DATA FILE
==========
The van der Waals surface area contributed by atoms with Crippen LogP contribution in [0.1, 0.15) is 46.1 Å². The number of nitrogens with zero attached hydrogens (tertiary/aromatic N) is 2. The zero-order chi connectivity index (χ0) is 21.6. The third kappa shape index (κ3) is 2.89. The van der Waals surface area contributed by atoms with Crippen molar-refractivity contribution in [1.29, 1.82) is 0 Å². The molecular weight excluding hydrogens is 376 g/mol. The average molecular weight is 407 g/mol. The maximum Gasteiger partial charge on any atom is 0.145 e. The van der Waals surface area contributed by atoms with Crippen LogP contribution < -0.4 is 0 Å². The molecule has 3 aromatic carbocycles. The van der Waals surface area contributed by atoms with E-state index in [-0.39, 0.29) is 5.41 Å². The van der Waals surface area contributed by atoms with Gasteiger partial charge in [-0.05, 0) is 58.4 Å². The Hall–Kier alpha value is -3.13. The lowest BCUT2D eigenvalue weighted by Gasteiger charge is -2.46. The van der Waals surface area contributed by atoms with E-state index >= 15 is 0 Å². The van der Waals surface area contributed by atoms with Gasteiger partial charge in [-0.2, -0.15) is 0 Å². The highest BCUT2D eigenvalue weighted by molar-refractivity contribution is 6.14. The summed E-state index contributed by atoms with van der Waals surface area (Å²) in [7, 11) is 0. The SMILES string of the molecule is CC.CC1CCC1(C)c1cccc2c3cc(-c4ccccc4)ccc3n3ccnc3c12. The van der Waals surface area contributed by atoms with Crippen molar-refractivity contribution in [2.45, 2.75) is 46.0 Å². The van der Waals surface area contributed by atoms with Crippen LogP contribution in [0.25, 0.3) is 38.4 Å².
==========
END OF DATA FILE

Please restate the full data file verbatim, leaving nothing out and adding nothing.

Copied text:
The van der Waals surface area contributed by atoms with Crippen LogP contribution in [0.1, 0.15) is 46.1 Å². The number of nitrogens with zero attached hydrogens (tertiary/aromatic N) is 2. The zero-order chi connectivity index (χ0) is 21.6. The third kappa shape index (κ3) is 2.89. The van der Waals surface area contributed by atoms with Crippen molar-refractivity contribution in [1.29, 1.82) is 0 Å². The molecular weight excluding hydrogens is 376 g/mol. The average molecular weight is 407 g/mol. The maximum Gasteiger partial charge on any atom is 0.145 e. The van der Waals surface area contributed by atoms with Crippen LogP contribution < -0.4 is 0 Å². The molecule has 3 aromatic carbocycles. The van der Waals surface area contributed by atoms with E-state index in [-0.39, 0.29) is 5.41 Å². The van der Waals surface area contributed by atoms with Gasteiger partial charge in [-0.05, 0) is 58.4 Å². The Hall–Kier alpha value is -3.13. The lowest BCUT2D eigenvalue weighted by Gasteiger charge is -2.46. The van der Waals surface area contributed by atoms with E-state index >= 15 is 0 Å². The van der Waals surface area contributed by atoms with Gasteiger partial charge in [-0.2, -0.15) is 0 Å². The highest BCUT2D eigenvalue weighted by molar-refractivity contribution is 6.14. The summed E-state index contributed by atoms with van der Waals surface area (Å²) in [7, 11) is 0. The SMILES string of the molecule is CC.CC1CCC1(C)c1cccc2c3cc(-c4ccccc4)ccc3n3ccnc3c12. The van der Waals surface area contributed by atoms with Crippen molar-refractivity contribution in [2.45, 2.75) is 46.0 Å². The van der Waals surface area contributed by atoms with Crippen LogP contribution in [0.25, 0.3) is 38.4 Å².